Raquel Rodas Morales

Raquel Rodas Morales (Paute, Azuay, June 1940-Quito, November 1, 2018) was an Ecuadorian writer, historian, and feminist. She dedicated her life to teaching, studying philosophy, and conducting research from a feminist perspective on the contributions of influential women in the history of Ecuador, such as Tránsito Amaguaña, Dolores Cacuango, and María Luisa Gómez de la Torre. Raquel Rodas authored numerous books dedicated to women’s history and the feminist movement. Her extensive research and writings have significantly contributed to the understanding of women’s experiences, the impact of patriarchy, and the struggles faced by women throughout history. The Metropolitan Council of Quito awarded her the Mention of Honor for Relevant Services to the City.

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José Peralta

José Peralta Serrano (Chaupi-Yunga, Gualleturo, present day Cañar, 1855 – Quito, December 27, 1937) was an Ecuadorian lawyer, politician, diplomat, educator, writer and journalist who founded several liberal journals in the 19th and early 20th century. He is considered the greatest ideologue of the Liberal Revolution. His works, such as “¿Ineptitud o traición?” (1904), “Tipos de mi Tierra” (1910), “El régimen liberal y el régimen conservador juzgados por sus obras” (1911), and “Eloy Alfaro y sus victimarios” (1951) are an invaluable part of Ecuadorian literature’s heritage. He was an ally of Eloy Alfaro (President of Ecuador from 1895 to 1901 and from 1906 to 1911) and held various diplomatic and public posts during Alfaro’s rule. He was one of the drafters of the 1906 constitution. He was proposed by Alfaro as a candidate to succeed him as president of the republic, which he declined in order to avoid violence from conservatives factions.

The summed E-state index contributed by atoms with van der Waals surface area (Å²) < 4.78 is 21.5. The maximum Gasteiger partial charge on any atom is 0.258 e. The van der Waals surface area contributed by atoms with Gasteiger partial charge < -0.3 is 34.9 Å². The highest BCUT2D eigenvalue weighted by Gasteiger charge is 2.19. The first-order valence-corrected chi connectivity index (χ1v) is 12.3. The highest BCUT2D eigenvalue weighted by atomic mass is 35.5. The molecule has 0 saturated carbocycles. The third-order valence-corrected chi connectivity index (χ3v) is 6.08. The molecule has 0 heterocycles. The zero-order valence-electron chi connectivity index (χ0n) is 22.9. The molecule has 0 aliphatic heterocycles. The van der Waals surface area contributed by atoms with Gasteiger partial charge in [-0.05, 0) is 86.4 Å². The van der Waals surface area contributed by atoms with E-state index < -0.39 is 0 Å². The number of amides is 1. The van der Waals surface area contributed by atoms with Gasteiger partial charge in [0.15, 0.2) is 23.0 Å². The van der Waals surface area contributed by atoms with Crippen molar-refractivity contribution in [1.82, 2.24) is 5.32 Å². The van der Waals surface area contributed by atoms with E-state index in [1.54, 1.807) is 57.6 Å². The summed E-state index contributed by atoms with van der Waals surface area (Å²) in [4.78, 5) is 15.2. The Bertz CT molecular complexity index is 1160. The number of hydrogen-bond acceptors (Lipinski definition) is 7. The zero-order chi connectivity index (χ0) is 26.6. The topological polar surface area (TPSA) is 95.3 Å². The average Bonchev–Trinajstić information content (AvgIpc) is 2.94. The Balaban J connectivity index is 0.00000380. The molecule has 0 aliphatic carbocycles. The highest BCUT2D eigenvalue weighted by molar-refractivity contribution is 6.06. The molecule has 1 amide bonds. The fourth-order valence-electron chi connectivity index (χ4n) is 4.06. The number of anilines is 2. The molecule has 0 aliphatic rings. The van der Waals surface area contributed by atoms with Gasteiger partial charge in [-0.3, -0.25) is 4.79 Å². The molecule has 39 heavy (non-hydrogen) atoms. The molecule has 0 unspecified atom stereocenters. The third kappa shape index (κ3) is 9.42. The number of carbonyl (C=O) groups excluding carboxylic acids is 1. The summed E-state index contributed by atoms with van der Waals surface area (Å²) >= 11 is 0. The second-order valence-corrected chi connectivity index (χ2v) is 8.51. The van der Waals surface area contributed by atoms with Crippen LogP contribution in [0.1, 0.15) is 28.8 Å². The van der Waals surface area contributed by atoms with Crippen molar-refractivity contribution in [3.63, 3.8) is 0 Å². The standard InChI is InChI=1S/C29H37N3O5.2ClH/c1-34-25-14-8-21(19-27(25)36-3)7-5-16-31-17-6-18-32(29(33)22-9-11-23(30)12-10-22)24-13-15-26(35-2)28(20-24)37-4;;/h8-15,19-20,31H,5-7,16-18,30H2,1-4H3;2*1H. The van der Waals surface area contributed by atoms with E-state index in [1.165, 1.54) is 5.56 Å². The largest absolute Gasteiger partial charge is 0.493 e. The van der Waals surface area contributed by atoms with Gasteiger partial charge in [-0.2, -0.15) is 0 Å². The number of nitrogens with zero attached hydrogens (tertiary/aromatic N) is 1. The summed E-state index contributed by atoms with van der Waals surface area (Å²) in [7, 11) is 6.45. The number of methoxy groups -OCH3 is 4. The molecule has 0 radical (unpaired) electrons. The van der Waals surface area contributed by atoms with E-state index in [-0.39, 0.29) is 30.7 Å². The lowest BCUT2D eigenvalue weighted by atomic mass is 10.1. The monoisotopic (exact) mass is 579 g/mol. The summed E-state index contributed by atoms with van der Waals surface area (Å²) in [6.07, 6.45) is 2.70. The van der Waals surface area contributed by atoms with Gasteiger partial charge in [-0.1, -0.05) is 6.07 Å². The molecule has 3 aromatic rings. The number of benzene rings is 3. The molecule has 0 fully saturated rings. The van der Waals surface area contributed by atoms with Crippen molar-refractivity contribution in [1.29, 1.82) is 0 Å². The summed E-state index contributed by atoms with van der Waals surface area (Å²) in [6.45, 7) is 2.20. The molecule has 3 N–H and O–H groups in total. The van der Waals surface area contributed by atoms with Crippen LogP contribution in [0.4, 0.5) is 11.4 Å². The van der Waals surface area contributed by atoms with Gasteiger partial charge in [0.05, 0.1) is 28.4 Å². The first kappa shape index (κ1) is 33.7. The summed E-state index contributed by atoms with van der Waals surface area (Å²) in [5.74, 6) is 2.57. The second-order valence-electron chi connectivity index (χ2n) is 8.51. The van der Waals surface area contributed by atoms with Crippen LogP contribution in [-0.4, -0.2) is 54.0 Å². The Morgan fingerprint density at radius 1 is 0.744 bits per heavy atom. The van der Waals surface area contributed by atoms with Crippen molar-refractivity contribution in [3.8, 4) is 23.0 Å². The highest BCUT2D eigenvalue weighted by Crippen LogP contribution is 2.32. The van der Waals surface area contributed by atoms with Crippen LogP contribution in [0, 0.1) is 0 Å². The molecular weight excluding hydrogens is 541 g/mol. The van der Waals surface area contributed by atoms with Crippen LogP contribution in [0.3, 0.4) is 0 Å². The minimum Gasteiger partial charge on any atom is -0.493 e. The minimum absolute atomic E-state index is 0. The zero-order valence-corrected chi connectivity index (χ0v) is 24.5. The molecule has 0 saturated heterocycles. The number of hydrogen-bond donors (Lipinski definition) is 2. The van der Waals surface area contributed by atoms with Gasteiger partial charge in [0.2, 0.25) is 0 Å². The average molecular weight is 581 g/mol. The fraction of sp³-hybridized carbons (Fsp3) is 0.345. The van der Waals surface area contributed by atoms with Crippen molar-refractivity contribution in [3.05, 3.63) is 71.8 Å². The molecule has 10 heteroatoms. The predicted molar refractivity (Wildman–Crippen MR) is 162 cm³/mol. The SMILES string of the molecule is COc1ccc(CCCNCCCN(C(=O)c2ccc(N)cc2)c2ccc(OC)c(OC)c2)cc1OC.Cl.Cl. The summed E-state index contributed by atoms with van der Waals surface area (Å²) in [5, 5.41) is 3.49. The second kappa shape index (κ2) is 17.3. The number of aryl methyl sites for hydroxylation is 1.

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Rubén Astudillo y Astudillo

Rubén Astudillo y Astudillo (El Valle, Cuenca, 1938 – January 16, 2003) was a poet, journalist, and diplomat. He began his writing career in Cuenca, where he created the Amanecer literary group and produced a magazine by the same name. In 1957, he published his first collection of poems, “Del crepúsculo,” followed by “Trébol sonámbulo” (1958), and “Desterrados” (1960). He then established the literary journal Syrma. In 1963, he published his best known poetry collection, “Canción de lobos,” with which he pioneered what he termed as poesía testimonialista [testimonialist poetry] in Ecuador. He served as a diplomat at the Ecuadorian embassies in Israel, Cyprus, Venezuela, Vietnam, and China.

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José María Vargas

Fray José María Vargas Arévalo O.P. (Chordeleg, Azuay, November 9, 1902 – Quito, March 25, 1988) was a distinguished Ecuadorian Dominican friar, historian, and author. Ordained on December 28, 1928, he made significant contributions to historical literature. His works include biographies of the 16th-century South American painter Fray Pedro Bedón and the Spanish Dominican missionary Fray Domingo de Santo Tomás. Vargas was renowned for his in-depth historical accounts of Ecuador, with notable titles like “La Cultura del Quito Colonial,” “La Evangelización en el Ecuador,” and “La Misión Científica de los Geodésicos Franceses en Quito.” His outstanding contributions to Ecuadorian culture were honored in 1984 when he was awarded the prestigious “Premio Eugenio Espejo” in the category of Culture.

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Octavio Cordero Palacios

Octavio Cordero Palacios (Santa Rosa, Azuay, May 3, 1870 – December 17, 1930) was a writer, playwright, poet, lawyer, judge, politician, mathematician, translator, teacher and inventor. Among his plays are Gazul (1890), Los Hijos de Atahualpa (1891) and Los Borrachos (1892). Today the town in which he was born bears his name.

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